In the latest example, Indonesian tobacco giant PT Djarum has placed billboards promoting its L.A. Lights cigarettes with the shameful slogan “DON’T QUIT.” If discouraging smokers from quitting isn’t bad enough, the ad appears to mock efforts to reduce smoking by instead encouraging smokers to “DO IT” and using the slogan “Let’s Do It!”
Continue reading Indonesia Tobacco Giant’s Shameful Billboard Says “DON’T QUIT”
Lawmakers must choose: Protect kids or protect industry profits
Feb 17, 2012
From Idaho comes the latest evidence that the tobacco industry will go to great lengths — and spare no expense — to protect its profits and defeat measures proven to keep kids from smoking.
According to a report in the Idaho Falls Post Register, the Altria Group, the nation’s largest tobacco company and parent of Philip Morris USA, spent more money lobbying Idaho officials last year than any other group. Altria spent $165,076 lobbying in the state in 2011 — it’s the only group to spend more than $100,000, and its total is 82 percent more than the next biggest spender.
Continue reading In Idaho, Big Tobacco Spends Big Bucks to Buy Influence
Tobacco Company Comes Under Fire for Green Claims
Jul 27, 2011
Cigarettes kill and pollute. There's nothing healthy or environmentally friendly about them.
So it's truly outrageous that the Santa Fe Natural Tobacco Company, owned by Reynolds American, is running magazine ads promoting its Natural American Spirit cigarettes as "eco friendly." It's called greenwashing — making deceptive environmental claims to improve the image of a controversial product or company.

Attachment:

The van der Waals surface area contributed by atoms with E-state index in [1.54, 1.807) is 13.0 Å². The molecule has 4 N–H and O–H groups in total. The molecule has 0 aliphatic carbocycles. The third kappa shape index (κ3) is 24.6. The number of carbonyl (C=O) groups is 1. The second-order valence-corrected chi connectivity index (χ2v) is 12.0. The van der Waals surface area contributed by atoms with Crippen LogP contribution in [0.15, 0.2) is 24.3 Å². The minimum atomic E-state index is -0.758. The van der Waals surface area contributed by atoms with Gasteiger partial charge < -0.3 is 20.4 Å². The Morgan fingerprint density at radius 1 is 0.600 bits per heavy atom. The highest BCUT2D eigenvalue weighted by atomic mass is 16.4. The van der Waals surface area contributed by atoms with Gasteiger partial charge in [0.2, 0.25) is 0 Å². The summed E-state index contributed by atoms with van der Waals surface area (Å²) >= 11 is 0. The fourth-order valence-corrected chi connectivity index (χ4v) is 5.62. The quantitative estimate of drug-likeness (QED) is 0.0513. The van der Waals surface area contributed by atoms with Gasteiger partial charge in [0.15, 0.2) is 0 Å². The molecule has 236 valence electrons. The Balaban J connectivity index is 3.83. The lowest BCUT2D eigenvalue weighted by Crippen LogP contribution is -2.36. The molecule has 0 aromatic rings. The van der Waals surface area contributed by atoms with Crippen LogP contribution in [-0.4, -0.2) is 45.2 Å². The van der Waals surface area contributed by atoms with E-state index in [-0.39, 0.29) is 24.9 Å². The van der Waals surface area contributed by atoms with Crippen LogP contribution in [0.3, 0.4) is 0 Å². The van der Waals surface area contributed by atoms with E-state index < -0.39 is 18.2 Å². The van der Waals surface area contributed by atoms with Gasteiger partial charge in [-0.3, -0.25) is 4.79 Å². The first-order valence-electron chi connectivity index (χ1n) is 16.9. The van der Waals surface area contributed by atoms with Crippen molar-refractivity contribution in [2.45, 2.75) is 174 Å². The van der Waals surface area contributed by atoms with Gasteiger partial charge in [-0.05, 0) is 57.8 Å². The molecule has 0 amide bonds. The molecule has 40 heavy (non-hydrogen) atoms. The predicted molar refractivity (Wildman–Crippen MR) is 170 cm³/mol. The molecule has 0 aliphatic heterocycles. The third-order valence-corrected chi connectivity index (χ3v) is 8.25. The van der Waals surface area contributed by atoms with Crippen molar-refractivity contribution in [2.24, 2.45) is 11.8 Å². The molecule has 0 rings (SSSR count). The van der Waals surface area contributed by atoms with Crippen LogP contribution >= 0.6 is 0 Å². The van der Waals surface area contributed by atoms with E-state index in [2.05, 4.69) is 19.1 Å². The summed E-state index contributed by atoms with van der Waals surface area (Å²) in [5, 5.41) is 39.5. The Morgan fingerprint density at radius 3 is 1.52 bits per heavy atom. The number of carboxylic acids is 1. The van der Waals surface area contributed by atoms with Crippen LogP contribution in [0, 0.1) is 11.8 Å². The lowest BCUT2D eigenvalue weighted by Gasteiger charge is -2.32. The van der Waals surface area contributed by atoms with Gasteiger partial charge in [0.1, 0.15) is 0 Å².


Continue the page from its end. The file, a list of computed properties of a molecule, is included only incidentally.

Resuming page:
Continue reading Causing lung cancer and heart disease the “eco-friendly” way
Companies give millions to hard-to-track groups, step up state lobbying
Jun 9, 2011
OpenSecrets Blog gives us an updated look at tobacco industry efforts to influence federal lawmakers and regulators, as well as their counterparts in the states.
The industry's goal remains the same as always: Protect its profits by defeating proven measures to reduce tobacco use and save lives.
Continue reading Tobacco Industry Finds New Ways to Buy Influence
Philip Morris International chief's comment that tobacco is "not that hard to quit" only hints at company deception
May 12, 2011
Philip Morris International CEO Louis Camilleri made headlines at the PMI shareholders' meeting in New York on Wednesday, when he falsely claimed that "it's not that hard to quit" smoking cigarettes.
It was a revealing glimpse of the real Philip Morris at an event usually orchestrated to present the world's largest private tobacco company in the best light even as its products and practices spread death and disease worldwide.
Continue reading He Said What?
New Study: tobacco companies spiked cigarettes with diet aids to hook people worried about weight
May 4, 2011
It's been nearly a century since Lucky Strike first used the slogan "Reach for A Lucky Instead of A Sweet" and decades since the early Virginia Slims advertising campaign depicted women who smoke as independent, stylish, sexy — and of course slim — to market to women and girls.
But slogans and sophisticated images weren't the only tricks in the tobacco industry's scheme to keep people smoking.
According to a new study published in The European Journal of Public Health, the companies added appetite suppressants to cigarettes "to enhance the effects of smoking on appetite and body weight" — and to stoke smokers' fears of gaining weight if they quit.
Continue reading Skinny and Sick?